Another month and another round-up of the best self-published zines and journals that have crossed our doorway - and what a bunch it is.
Plateau was so popular when it first arrived from the American University of Paris that it had to be left off our first list as we were completely out of stock. But we’re back in business with this, The Blueprint Issue. The editors describe the concept of the magazine as a blueprint in that, as opposed to the formless experiment of Issue 0, this issue works as an initial construction towards the building of a journal, the first steps of a tentative route. This uncertainty, however, does not come across in the quality of the finished product, which draws on the best artists projects and writings loosely around the theme of the blueprint. Expect drawings, poetry, photography, tattoos, architecture and literature. Bravo Plateau, we await your next move.
'Lupus non mordet lupum’, proclaims the back of Volume 1 of this brand new materialist feminist journal based in Oakland, CA, but with cells across the planet, ‘A wolf does not bite a wolf’. Materialist in the sense that it takes as its root a rigorous analysis of the conditions of life under capitalism, the collection of texts that form this book-sized edition fall into four sections: not-sex and social relations, a worker's inquiry, notes on struggle and identity, abolition, communisation. Drawing on existing struggles from Occupy to Oaxaca via the London riots as well as a healthy dose of theory and a couple of poignant re-printed texts from the archives, this is an absolutely essential read and hopefully the first of many such volumes.
Nyx, the journal borne from the Centre for Cultural Studies at Goldsmiths, continues its trajectory of increasing greatness with their latest edition, this time themed around Skin. Drawing on gender, affect, sexuality, pornography, self, ego and the other through interviews with the likes of Stewart Home, Federico Campagna and Catherine Malabou, fiction from Mira Mattar and Inga Hoonte, artwork from Alice White, Finn Jackson Ballard and Superm and writing from Hedi El-Kholti, Trish Mctighe on psoriasis, Kathleen Scott on skin in Black Swan and The Skin I Live In and Richard Sawdon Smith on representing AIDS through tattoo artwork. Another eclectic collection that leads you to question what this weird substance that hugs your muscles really is, and what it means.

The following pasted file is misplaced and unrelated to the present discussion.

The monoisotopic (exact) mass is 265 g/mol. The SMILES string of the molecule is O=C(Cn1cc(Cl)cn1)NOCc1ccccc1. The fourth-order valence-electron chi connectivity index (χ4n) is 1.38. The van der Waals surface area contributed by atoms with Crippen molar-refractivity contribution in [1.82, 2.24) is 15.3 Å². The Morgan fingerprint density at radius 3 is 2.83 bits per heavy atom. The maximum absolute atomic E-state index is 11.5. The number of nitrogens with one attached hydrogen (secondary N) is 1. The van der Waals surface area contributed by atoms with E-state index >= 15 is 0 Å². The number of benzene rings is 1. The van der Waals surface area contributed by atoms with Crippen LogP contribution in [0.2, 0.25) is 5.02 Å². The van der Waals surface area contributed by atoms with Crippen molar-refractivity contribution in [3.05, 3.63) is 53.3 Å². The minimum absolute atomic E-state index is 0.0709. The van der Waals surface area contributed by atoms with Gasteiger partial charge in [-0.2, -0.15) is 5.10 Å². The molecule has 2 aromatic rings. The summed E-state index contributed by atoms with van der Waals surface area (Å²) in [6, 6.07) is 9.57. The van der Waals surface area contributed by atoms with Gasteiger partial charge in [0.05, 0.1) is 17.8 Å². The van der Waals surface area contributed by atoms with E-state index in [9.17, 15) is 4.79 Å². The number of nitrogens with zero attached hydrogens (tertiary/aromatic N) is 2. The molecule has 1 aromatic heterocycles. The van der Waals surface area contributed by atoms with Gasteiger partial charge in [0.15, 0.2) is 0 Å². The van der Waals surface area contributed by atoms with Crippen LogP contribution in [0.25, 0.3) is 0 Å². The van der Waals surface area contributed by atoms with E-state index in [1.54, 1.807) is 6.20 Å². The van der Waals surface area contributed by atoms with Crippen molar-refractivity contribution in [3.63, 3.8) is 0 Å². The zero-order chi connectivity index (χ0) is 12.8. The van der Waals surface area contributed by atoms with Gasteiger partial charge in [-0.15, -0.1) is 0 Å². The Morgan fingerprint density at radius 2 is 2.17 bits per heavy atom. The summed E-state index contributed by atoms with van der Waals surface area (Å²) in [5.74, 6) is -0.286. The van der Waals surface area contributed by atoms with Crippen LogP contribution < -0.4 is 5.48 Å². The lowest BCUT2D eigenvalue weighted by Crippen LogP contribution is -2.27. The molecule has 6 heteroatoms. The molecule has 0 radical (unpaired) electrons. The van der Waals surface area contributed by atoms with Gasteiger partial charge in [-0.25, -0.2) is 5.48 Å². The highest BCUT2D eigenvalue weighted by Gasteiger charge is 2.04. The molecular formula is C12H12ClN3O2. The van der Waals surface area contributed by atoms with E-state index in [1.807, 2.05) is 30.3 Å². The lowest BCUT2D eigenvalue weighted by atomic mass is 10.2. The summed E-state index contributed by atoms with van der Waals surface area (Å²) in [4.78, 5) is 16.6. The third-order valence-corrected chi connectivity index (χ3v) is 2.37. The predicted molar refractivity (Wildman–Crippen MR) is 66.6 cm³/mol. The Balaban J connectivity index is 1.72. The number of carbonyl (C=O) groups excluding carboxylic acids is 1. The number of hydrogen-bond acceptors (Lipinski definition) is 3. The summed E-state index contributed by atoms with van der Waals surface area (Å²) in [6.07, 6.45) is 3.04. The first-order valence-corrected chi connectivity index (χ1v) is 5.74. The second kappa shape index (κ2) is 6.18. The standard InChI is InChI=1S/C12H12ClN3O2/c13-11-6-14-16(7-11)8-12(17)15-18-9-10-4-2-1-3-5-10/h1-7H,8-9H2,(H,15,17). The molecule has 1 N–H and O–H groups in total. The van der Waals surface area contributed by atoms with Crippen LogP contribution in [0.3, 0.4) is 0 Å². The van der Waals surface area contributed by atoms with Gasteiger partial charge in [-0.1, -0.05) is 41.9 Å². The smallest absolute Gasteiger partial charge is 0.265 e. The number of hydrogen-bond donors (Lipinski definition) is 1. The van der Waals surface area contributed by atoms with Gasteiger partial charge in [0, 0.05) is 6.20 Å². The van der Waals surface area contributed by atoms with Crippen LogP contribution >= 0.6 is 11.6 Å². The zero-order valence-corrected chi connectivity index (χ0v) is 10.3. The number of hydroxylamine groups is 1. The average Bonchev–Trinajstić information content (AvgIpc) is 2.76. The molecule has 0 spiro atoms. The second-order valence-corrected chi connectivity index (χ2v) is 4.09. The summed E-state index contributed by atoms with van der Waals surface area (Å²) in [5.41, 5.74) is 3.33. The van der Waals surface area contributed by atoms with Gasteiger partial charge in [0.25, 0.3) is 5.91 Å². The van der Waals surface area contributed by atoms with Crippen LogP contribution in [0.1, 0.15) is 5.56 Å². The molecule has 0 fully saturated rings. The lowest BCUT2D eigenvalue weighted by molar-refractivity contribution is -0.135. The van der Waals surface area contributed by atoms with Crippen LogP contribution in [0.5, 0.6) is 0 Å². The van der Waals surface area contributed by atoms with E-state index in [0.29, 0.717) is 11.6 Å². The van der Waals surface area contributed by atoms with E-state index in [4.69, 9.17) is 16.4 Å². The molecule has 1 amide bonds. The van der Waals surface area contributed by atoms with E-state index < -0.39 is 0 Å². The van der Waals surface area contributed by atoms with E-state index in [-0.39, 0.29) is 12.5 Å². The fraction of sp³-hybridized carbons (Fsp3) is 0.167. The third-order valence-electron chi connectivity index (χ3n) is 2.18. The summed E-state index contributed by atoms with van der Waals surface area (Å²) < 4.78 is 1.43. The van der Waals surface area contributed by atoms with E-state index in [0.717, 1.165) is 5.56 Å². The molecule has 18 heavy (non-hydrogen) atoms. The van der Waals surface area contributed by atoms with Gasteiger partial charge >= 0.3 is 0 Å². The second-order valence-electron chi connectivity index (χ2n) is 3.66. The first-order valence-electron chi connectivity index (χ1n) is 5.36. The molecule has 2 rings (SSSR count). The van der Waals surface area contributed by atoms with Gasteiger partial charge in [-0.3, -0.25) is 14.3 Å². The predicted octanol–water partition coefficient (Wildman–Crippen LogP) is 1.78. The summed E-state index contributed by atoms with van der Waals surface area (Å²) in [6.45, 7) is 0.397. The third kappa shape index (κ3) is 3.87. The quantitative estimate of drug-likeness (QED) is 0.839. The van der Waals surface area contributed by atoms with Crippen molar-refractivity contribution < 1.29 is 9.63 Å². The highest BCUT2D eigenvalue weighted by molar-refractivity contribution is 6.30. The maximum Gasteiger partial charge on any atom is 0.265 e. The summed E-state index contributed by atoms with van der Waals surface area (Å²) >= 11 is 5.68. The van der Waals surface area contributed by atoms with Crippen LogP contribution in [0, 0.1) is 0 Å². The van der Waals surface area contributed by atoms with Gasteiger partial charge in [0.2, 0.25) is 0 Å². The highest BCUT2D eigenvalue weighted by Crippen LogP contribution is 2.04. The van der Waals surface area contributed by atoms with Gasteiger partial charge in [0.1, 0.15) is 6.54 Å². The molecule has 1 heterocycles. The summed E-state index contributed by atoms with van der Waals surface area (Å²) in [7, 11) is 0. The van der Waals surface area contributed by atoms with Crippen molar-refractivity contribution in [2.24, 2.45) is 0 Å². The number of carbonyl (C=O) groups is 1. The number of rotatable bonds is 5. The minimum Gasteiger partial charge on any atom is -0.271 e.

'A new art magazine?' you say, 'But I’ve too much to read as it is!' – well, ditch one of the others because The Burning Sand is something you’ll want to be paying attention to. Straight out of Glasgow, The Burning Sand has a focus that transcends the ‘local scene report’ as summed up beautifully by a quote from Kenneth Frampton; to ‘mediate the impact of universal civilization with elements derived indirectly from the peculiarities of a particular place’. It’s art-writing, it's art-work and it's writing on art. It’s about synchronicity, dance as sub-linguistic expression, a phone call from a friend and its relation to a video work by Ed Atkins, it's artists reading texts from sheets of paper, it's Rob Churm, Tom Worthington and Giles Bailey, Chris Johanson, Ashanti Harris and Sarah Lowndes. It’s lots more. It’s well read, well designed and well good.
The third collection of the best known and soon-to-be-known poets and illustrators on this planet (and a few not-quite on this planet) is a stonker that nails it yet again. It’s been a while coming but now it’s here we can all rest easy and then bubble over with jealousy at the precisely placed words and flowing syntax. With work from the likes of Wendy Xu (tumblr celeb), Sam Riviere and Emily Berry (who just the other week filled our bar with words through a PA), Sam Buchan-Watts (the editor of this glorious tome), Sophie Collins (who used to live with my friends), as well as Harry Burke, Daniel Barrow, Rachael Allen, Alice Malin, Sam Donsky (another tumblr celeb), Lawrence Giffen and a billion others. The artwork comes from the talented hands and heads of Ellie Andrews, EKTA, Kyle Platts, Thomas Slater and Rachel Maclean (my fave pal’s cousin). Get it and read it.
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